OEM and aftermarket connected car systems in use are expected to grow from 66 million in 2012 to 356 million in 2017.
While OEM solutions are gaining momentum rapidly across the globe in the US, Europe, Japan, and China, aftermarket solutions will continue to be used for applications such as stolen vehicle tracking, insurance telematics, infotainment, and road user charging.
Dominique Bonte, vice president and group director, telematics and M2M, comments:
“Arguably the most important barrier for the adoption of connected car technology is limited user awareness about the existence and/or the features and benefits of connected car solutions, closely followed by high costs, especially with recurring pricing models.”
“Privacy issues and driver distraction risks are secondary concerns. However, the strong desire of users to continue to lead their connected lifestyles when in the car is set to be become a strong driver, especially with younger consumers. This is closely linked with in-car smartphone-integration technologies which cater for a seamless transition. Decreasing hardware and connectivity prices driven by standardization and economies of scale will also help adoption reach mass market levels in the next coming years. Finally, regulation is set to become a key driver in regions such as Europe, Russia, and Brazil.”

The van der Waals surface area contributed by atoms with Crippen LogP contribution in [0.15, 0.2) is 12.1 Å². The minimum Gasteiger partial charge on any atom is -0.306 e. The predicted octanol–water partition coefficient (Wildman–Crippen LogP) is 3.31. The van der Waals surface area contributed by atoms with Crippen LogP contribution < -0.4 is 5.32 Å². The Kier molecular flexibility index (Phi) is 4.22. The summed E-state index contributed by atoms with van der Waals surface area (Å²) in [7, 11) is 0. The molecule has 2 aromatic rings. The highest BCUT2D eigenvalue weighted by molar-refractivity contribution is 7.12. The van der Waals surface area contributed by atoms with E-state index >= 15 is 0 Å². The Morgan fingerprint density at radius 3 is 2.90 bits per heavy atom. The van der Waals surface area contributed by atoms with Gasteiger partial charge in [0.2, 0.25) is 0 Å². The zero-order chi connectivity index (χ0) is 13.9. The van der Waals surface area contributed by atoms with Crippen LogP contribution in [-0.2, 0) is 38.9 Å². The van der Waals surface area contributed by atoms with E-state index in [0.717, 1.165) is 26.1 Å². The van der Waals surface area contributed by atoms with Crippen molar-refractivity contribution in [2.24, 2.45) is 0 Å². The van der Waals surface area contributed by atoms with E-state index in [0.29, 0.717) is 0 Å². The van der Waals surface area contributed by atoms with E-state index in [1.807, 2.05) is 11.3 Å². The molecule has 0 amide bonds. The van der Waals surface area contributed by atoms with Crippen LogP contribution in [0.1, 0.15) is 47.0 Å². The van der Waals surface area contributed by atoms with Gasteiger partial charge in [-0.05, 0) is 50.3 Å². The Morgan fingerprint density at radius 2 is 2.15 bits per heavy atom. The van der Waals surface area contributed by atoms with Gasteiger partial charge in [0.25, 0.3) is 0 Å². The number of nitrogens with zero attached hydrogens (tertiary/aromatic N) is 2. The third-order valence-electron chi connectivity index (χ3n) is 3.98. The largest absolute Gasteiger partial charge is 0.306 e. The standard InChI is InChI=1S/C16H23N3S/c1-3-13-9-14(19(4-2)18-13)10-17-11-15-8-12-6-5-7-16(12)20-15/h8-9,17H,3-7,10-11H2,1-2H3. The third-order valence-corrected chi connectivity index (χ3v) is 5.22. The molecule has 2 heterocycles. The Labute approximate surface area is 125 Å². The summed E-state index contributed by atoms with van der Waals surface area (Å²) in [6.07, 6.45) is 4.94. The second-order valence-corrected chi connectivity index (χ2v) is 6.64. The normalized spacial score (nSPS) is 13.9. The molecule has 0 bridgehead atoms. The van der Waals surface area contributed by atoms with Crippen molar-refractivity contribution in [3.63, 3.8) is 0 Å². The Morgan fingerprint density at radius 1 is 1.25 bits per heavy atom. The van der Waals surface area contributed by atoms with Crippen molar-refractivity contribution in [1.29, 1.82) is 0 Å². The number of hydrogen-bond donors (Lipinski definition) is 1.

For all players involved adopting open, upgradeable, standards-based platforms such as the ones proposed by GENIVI and the Car Connectivity Consortium, designing superior HMI, considering the connected car as a strategic asset, developing systems combining embedded functionality, smartphone integration, cloud-based services, and acquiring ecosystem expertise will be the key success factors.
It is part of ABI Research’s Connected Car Research Service.
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